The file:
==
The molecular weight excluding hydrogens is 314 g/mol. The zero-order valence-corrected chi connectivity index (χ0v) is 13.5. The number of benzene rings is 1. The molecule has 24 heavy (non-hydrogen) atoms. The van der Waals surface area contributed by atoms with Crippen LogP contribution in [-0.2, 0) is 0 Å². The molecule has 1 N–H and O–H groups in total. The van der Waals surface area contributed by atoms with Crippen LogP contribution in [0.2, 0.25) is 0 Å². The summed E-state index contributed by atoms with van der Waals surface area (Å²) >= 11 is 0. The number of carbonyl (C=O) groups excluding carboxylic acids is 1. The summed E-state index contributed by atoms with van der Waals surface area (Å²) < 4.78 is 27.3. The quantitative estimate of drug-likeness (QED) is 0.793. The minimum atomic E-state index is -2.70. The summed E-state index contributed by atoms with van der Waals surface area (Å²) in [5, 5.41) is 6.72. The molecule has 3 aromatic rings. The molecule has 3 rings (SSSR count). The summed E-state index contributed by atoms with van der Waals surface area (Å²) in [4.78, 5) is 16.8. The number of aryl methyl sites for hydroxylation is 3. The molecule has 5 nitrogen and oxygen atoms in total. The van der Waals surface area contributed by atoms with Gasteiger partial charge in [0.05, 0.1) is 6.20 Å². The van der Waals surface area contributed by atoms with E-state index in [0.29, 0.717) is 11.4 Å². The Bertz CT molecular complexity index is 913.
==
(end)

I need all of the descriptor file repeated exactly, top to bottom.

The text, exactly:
The molecular weight excluding hydrogens is 314 g/mol. The zero-order valence-corrected chi connectivity index (χ0v) is 13.5. The number of benzene rings is 1. The molecule has 24 heavy (non-hydrogen) atoms. The van der Waals surface area contributed by atoms with Crippen LogP contribution in [-0.2, 0) is 0 Å². The molecule has 1 N–H and O–H groups in total. The van der Waals surface area contributed by atoms with Crippen LogP contribution in [0.2, 0.25) is 0 Å². The summed E-state index contributed by atoms with van der Waals surface area (Å²) >= 11 is 0. The number of carbonyl (C=O) groups excluding carboxylic acids is 1. The summed E-state index contributed by atoms with van der Waals surface area (Å²) < 4.78 is 27.3. The quantitative estimate of drug-likeness (QED) is 0.793. The minimum atomic E-state index is -2.70. The summed E-state index contributed by atoms with van der Waals surface area (Å²) in [5, 5.41) is 6.72. The molecule has 3 aromatic rings. The molecule has 3 rings (SSSR count). The summed E-state index contributed by atoms with van der Waals surface area (Å²) in [4.78, 5) is 16.8. The number of aryl methyl sites for hydroxylation is 3. The molecule has 5 nitrogen and oxygen atoms in total. The van der Waals surface area contributed by atoms with Gasteiger partial charge in [0.05, 0.1) is 6.20 Å². The van der Waals surface area contributed by atoms with E-state index in [0.29, 0.717) is 11.4 Å². The Bertz CT molecular complexity index is 913.